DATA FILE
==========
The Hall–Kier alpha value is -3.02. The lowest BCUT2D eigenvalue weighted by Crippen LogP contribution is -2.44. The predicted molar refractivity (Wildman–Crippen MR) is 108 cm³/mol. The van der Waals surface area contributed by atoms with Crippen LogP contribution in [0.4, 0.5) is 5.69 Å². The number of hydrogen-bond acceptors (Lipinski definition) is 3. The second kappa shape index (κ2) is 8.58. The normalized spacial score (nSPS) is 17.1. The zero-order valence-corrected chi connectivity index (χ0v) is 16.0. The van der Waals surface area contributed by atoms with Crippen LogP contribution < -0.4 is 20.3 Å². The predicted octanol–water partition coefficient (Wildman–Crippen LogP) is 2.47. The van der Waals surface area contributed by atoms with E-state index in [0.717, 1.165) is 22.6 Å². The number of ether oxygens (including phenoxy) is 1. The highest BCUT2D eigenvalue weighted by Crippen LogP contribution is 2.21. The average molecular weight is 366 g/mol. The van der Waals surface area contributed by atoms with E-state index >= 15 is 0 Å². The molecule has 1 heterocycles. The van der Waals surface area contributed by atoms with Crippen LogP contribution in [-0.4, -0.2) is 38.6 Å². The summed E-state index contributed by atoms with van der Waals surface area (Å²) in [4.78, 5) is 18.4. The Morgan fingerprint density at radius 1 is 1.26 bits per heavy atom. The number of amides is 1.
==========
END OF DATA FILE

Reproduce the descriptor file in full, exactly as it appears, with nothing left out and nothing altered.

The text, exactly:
The Hall–Kier alpha value is -3.02. The lowest BCUT2D eigenvalue weighted by Crippen LogP contribution is -2.44. The predicted molar refractivity (Wildman–Crippen MR) is 108 cm³/mol. The van der Waals surface area contributed by atoms with Crippen LogP contribution in [0.4, 0.5) is 5.69 Å². The number of hydrogen-bond acceptors (Lipinski definition) is 3. The second kappa shape index (κ2) is 8.58. The normalized spacial score (nSPS) is 17.1. The zero-order valence-corrected chi connectivity index (χ0v) is 16.0. The van der Waals surface area contributed by atoms with Crippen LogP contribution < -0.4 is 20.3 Å². The predicted octanol–water partition coefficient (Wildman–Crippen LogP) is 2.47. The van der Waals surface area contributed by atoms with E-state index in [0.717, 1.165) is 22.6 Å². The number of ether oxygens (including phenoxy) is 1. The highest BCUT2D eigenvalue weighted by Crippen LogP contribution is 2.21. The average molecular weight is 366 g/mol. The van der Waals surface area contributed by atoms with E-state index >= 15 is 0 Å². The molecule has 1 heterocycles. The van der Waals surface area contributed by atoms with Crippen LogP contribution in [-0.4, -0.2) is 38.6 Å². The summed E-state index contributed by atoms with van der Waals surface area (Å²) in [4.78, 5) is 18.4. The Morgan fingerprint density at radius 1 is 1.26 bits per heavy atom. The number of amides is 1.